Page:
Impeaching Racism Needs to Happen Everywhere

The second impeachment trial of Donald Trump began just as we were learning of the death, on February 7, of the bold and brilliant labor leader Karen Lewis.

As president of the Chicago Teachers Union, Lewis shook up that city and just about everyone’s presumptions about unions, teachers, and taking on bullies when she took on Mayor Rahm Emmanuel and revived a long-dormant tradition of labor-led, community-wide organizing.

Where contract negotiations had typically taken place in private with the mayor cast as the city’s brash defender and striking teachers demonized as selfish, Lewis took what she called a debate over Chicago’s “soul” — its schools — into the streets and made it everyone’s business.

The problems in Chicago’s schools, she said, weren’t the fault of bad kids or failing teachers, but a city’s bad policies and priorities. And changing those, she taught, wasn’t the work of a professional few, but everyone’s responsibility.

My problem with the impeachment scenario currently taking place in DC, is that while Donald Trump clearly incited the homicidal invasion of the Capitol, the white macho mob that stormed Washington January 6 is part of something bigger. The sort of bully thugs that came in hunting for Pelosi and the Congress have been hunting other people and groups for years. The seditious lie that they’d been fed — that an armed minority can keep a majority down through violence in a society that calls itself a democracy — is very old. Indeed, it’s a lie that’s been perpetuated over centuries of American mythology and practice.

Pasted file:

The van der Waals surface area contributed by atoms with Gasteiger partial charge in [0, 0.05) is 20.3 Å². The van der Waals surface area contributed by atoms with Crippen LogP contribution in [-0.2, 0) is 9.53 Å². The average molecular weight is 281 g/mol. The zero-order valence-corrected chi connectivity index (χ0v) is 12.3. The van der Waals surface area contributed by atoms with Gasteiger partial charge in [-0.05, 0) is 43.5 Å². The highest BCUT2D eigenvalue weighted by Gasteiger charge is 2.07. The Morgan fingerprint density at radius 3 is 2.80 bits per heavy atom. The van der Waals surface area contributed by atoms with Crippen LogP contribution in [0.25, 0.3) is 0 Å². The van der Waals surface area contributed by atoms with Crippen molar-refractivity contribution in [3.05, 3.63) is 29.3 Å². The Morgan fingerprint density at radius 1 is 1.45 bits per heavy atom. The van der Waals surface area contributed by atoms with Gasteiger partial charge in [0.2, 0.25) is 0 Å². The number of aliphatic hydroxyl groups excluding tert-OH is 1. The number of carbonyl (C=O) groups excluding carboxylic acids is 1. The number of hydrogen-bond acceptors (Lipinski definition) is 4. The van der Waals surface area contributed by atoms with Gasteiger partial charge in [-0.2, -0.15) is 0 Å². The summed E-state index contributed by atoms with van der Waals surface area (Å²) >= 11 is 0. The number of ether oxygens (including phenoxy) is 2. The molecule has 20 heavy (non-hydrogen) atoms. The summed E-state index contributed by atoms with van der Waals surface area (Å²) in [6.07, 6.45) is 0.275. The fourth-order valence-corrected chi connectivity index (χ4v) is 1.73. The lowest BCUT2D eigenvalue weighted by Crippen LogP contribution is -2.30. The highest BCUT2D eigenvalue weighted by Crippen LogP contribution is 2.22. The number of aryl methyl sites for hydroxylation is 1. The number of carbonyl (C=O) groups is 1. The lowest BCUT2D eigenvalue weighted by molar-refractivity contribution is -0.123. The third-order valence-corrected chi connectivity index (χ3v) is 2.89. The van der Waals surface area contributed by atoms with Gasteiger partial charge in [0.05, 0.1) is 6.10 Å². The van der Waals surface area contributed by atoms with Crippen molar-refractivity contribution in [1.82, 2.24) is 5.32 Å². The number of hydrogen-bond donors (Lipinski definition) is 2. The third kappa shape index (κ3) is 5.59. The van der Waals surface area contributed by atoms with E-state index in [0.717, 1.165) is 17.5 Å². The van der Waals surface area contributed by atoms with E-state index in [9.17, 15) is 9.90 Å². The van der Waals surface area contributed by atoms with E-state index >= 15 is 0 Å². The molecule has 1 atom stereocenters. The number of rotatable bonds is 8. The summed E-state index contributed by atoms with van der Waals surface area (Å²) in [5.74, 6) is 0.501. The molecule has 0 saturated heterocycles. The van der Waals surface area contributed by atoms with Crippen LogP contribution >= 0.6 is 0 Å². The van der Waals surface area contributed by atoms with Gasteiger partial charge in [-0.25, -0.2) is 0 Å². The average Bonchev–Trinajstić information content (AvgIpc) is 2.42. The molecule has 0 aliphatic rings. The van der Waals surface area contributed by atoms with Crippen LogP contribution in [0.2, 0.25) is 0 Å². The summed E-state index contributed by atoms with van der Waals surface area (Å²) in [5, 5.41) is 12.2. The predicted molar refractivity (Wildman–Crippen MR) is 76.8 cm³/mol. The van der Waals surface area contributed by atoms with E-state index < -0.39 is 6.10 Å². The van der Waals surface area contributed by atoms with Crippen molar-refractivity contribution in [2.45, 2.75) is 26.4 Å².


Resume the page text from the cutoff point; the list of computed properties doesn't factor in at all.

Not just MAGA thugs but US policies and laws have sought to segregate, control, and criminalize people along lines of race and gender. Think slavery, redlining, Jim Crow, the denial of reproductive rights, mass incarceration, and sterilization abuse. We are all culturally culpable for the whitewashing of American apartheid and America-first wars and militarism.

Karen Lewis called out Emmanuel’s top-down tactics and hate speech and built relationships between teachers and students and parents and janitors and lunch ladies… She defended and reintroduced the principle of public education to the greater Chicago community.

While power corrupts, and our pay-to-play system doesn’t favor angels in our politics, it just may be that we need to stop the demonization of our politicians and stand up for public service and government.

At the very least, we need to embrace Lewis’s dictum that “the only way to beat a bully is to stand up to a bully.” And that goes not just for people, but for ideas.

Whether or not Trump’s impeachment trial ends in conviction, the impeaching of corrosive, racist lies needs to happen everywhere. It’s all our responsibility, not just the Senate’s.

Laura Flanders interviews forward-thinking people about the key questions of our time on The Laura Flanders Show, a nationally syndicated radio and television program also available as a podcast. A contributing writer to The Nation, Flanders is also the author of six books, including The New York Times best-seller, BUSHWOMEN: Tales of a Cynical Species.  She is the recipient of a 2019 Izzy Award for excellence in independent journalism, the Pat Mitchell Lifetime Achievement Award for advancing women’s and girls’ visibility in media and a 2020 Lannan Cultural Freedom Fellowship for her reporting and advocacy for public media. lauraflanders.org

[CDATA[ $('input[type="radio"]
[CDATA[ $('input[type="radio"]
[CDATA[ $('input[type="radio"]
[CDATA[ $('input[type="radio"]